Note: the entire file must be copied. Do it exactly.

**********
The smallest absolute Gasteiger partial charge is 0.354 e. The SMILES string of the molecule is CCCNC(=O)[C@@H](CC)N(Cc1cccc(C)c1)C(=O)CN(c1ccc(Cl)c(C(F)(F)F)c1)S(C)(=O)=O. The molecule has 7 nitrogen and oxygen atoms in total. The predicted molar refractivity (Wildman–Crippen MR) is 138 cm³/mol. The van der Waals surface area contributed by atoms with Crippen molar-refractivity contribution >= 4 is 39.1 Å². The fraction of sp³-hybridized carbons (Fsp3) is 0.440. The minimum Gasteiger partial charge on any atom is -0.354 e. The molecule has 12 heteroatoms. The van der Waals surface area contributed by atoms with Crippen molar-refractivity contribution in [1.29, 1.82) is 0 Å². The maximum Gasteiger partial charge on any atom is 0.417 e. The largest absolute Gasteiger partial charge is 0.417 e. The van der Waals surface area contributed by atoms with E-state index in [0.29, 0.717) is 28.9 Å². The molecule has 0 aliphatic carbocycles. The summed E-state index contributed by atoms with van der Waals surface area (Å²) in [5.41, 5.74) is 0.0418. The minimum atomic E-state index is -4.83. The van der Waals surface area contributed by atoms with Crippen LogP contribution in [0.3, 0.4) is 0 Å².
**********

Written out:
The smallest absolute Gasteiger partial charge is 0.354 e. The SMILES string of the molecule is CCCNC(=O)[C@@H](CC)N(Cc1cccc(C)c1)C(=O)CN(c1ccc(Cl)c(C(F)(F)F)c1)S(C)(=O)=O. The molecule has 7 nitrogen and oxygen atoms in total. The predicted molar refractivity (Wildman–Crippen MR) is 138 cm³/mol. The van der Waals surface area contributed by atoms with Crippen molar-refractivity contribution >= 4 is 39.1 Å². The fraction of sp³-hybridized carbons (Fsp3) is 0.440. The minimum Gasteiger partial charge on any atom is -0.354 e. The molecule has 12 heteroatoms. The van der Waals surface area contributed by atoms with Crippen molar-refractivity contribution in [1.29, 1.82) is 0 Å². The maximum Gasteiger partial charge on any atom is 0.417 e. The largest absolute Gasteiger partial charge is 0.417 e. The van der Waals surface area contributed by atoms with E-state index in [0.29, 0.717) is 28.9 Å². The molecule has 0 aliphatic carbocycles. The summed E-state index contributed by atoms with van der Waals surface area (Å²) in [5.41, 5.74) is 0.0418. The minimum atomic E-state index is -4.83. The van der Waals surface area contributed by atoms with Crippen LogP contribution in [0.3, 0.4) is 0 Å².